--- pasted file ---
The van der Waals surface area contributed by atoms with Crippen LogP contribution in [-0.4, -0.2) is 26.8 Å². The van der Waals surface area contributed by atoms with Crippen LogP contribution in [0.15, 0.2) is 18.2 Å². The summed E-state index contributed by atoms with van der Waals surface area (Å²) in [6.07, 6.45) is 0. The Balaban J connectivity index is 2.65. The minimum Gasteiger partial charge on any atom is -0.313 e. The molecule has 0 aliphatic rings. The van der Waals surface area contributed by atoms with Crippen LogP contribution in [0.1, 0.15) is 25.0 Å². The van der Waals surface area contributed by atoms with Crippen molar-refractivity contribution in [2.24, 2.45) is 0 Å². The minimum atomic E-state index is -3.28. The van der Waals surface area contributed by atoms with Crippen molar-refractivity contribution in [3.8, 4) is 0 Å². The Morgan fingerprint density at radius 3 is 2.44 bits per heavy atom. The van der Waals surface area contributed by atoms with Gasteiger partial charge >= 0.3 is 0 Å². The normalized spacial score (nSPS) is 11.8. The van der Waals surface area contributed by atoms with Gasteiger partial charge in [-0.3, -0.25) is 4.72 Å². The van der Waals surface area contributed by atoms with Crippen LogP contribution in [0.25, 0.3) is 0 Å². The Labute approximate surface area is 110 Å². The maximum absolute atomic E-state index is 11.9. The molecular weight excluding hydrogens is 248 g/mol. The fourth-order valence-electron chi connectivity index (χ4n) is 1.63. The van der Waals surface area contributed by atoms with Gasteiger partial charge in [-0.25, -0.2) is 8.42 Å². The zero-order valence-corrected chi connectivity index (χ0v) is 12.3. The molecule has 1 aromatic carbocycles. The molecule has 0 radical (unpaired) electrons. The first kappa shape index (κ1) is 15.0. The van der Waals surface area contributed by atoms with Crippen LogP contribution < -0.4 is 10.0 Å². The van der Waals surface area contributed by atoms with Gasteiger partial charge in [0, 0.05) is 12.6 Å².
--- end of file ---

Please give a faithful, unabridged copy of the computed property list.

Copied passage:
The van der Waals surface area contributed by atoms with Crippen LogP contribution in [-0.4, -0.2) is 26.8 Å². The van der Waals surface area contributed by atoms with Crippen LogP contribution in [0.15, 0.2) is 18.2 Å². The summed E-state index contributed by atoms with van der Waals surface area (Å²) in [6.07, 6.45) is 0. The Balaban J connectivity index is 2.65. The minimum Gasteiger partial charge on any atom is -0.313 e. The molecule has 0 aliphatic rings. The van der Waals surface area contributed by atoms with Crippen LogP contribution in [0.1, 0.15) is 25.0 Å². The van der Waals surface area contributed by atoms with Crippen molar-refractivity contribution in [2.24, 2.45) is 0 Å². The minimum atomic E-state index is -3.28. The van der Waals surface area contributed by atoms with Crippen molar-refractivity contribution in [3.8, 4) is 0 Å². The Morgan fingerprint density at radius 3 is 2.44 bits per heavy atom. The van der Waals surface area contributed by atoms with Gasteiger partial charge >= 0.3 is 0 Å². The normalized spacial score (nSPS) is 11.8. The van der Waals surface area contributed by atoms with Gasteiger partial charge in [-0.3, -0.25) is 4.72 Å². The van der Waals surface area contributed by atoms with Crippen LogP contribution in [0.25, 0.3) is 0 Å². The Labute approximate surface area is 110 Å². The maximum absolute atomic E-state index is 11.9. The molecular weight excluding hydrogens is 248 g/mol. The fourth-order valence-electron chi connectivity index (χ4n) is 1.63. The van der Waals surface area contributed by atoms with Gasteiger partial charge in [-0.25, -0.2) is 8.42 Å². The zero-order valence-corrected chi connectivity index (χ0v) is 12.3. The molecule has 1 aromatic carbocycles. The molecule has 0 radical (unpaired) electrons. The first kappa shape index (κ1) is 15.0. The van der Waals surface area contributed by atoms with Crippen LogP contribution < -0.4 is 10.0 Å². The van der Waals surface area contributed by atoms with Gasteiger partial charge in [0, 0.05) is 12.6 Å².